Tressel resigned from Ohio State after his cover-up of players trading or selling memorabilia for tattoos, etc. His poor judgment in that situation continues to affect the Buckeyes, leaving them ineligible for bowl play next season. He's essentially finished as a college coach, given a five-year “show cause” penalty.
It'd be a tough sell for Colts owner Jim Irsay to name Tressel coach after the class and integrity of Tony Dungy and Jim Caldwell. Say what you will about Caldwell. He was first class in every way.
But I will say this: Tressel knows how to win football games.
And the NFL is a bottom-line business.
And second chances are the American way.
Tressel, 59, has the contacts to assemble a staff that knows how to win. He would demand peak performance from his players. He would be a forceful voice that new Colts General Manager Ryan Grigson says he wants. No, he hasn't coached in the NFL, but Ohio State and its major-college opponents are the next-best thing. Tressel has led NFL-bound players.
Tressel worked most of this season as the Colts' consultant on replay reviews. During that time, he spent Sundays alongside former Colts vice chairman Bill Polian. I assume, formally or not, it was an illuminating primer for what it takes in the NFL.
There's no overriding reason Tressel shouldn't get a second chance, given our collective willingness to forgive and forget. The Ohio State problems, as bad as they were, seemed much less egregious after the Penn State scandal broke.
The decision by Tressel to not pass along an email that would have exposed the violations sooner was a stupid one, perhaps born of the arrogance big-time college coaches possess. Should punishment last forever? Should punishment even apply to the NFL? The Colts kept Tressel sidelined for seven weeks to start the year as punishment (and to help public relations.)
Let's look at Tressel's record on the field. He was 106-22 in 10 years at Ohio State with one national title. He put Ohio State alongside Florida, Alabama, USC and Texas as a force.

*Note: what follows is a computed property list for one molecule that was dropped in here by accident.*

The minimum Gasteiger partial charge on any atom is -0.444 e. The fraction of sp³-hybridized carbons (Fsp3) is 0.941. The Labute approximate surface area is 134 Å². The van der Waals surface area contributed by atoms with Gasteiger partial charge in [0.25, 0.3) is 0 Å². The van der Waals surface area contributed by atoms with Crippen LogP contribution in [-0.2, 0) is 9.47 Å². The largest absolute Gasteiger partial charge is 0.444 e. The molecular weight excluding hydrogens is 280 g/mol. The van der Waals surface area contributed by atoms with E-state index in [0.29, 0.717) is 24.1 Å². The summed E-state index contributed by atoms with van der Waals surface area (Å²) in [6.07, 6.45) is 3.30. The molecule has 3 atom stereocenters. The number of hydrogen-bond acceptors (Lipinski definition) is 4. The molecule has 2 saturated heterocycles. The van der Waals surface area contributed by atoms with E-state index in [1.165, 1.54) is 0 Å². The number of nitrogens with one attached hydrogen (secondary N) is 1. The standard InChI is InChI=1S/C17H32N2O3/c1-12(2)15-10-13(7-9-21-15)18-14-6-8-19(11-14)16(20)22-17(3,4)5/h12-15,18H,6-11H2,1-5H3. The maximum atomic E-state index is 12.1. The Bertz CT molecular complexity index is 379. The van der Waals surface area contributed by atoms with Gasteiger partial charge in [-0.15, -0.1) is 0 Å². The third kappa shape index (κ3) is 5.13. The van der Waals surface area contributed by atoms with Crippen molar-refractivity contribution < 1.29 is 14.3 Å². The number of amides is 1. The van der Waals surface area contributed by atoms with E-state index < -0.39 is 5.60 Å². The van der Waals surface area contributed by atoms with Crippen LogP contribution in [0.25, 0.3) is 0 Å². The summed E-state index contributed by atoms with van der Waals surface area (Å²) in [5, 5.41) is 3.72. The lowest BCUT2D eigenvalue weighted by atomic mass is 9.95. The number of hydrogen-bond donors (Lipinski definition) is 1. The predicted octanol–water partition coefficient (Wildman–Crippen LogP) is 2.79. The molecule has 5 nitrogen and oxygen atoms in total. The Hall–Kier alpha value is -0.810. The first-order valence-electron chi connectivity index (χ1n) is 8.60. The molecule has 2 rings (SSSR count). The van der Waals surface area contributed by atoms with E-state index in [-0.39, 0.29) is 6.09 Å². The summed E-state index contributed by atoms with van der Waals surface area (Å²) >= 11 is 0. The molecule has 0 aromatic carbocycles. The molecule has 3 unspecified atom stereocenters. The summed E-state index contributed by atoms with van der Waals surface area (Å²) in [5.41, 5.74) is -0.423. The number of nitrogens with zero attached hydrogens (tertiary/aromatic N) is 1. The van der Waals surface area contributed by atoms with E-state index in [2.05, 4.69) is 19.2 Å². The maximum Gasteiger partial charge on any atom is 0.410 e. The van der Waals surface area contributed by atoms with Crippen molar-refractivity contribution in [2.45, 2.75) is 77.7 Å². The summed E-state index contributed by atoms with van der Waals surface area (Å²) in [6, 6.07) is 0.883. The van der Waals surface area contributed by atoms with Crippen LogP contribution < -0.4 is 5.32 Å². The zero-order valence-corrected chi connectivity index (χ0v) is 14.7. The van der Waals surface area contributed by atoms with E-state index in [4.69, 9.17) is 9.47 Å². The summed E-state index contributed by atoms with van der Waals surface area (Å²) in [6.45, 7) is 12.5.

Those big-time college programs are professional in all but name. In facilities, talent and expectations, they're well-run professional businesses.
Yes, there's a difference between coaching in college and the pros. The rah-rah atmosphere and father-figure control of the college coach don't usually carry over to the NFL. Yet the success of Jim Harbaugh – and to a lesser extent, Pete Carroll – has marked a possible swing of the pendulum in that paradigm. Tressel is smart enough to modify his style to fit professional players.
Take away recruiting and the NCAA rulebook and what's left for Tressel if he becomes Colts coach? On-the-field coaching and some input on personnel, along with Irsay and Grigson.
If he were hired as Colts coach, Tressel would need to apologize again for his Ohio State sins, thank the Colts for the second chance and promise to beat the Patriots the way he once promised to beat Michigan.
Tressel wouldn't be my first choice for Colts coach. (My first, Harbaugh, isn't available.) Probably not my second or third choice, either.
The Colts have interviewed Saints offensive coordinator Pete Carmichael and Titans defensive coordinator Jerry Gray. They are apparently interested in Bengals defensive coordinator Mike Zimmer, former Vikings coach Brad Childress and Oregon's Chip Kelly. Kelly is reportedly close to becoming the new Tampa Bay Buccaneers coach. CBS reported the Colts wanted to talk to Bengals' offensive coordinator Jay Gruden, but he was not interested.
Any of the above coaches would be a more popular pick initially than Tressel. But those who don't think Tressel can win football games haven't paid attention to what he's done his entire career.
Irsay and Grigson have promised a “new era” for the Colts. You couldn't ask for a much more dramatic break from the past than hiring Tressel.
If it happens, it won't be widely popular, unless (until?) he starts winning again.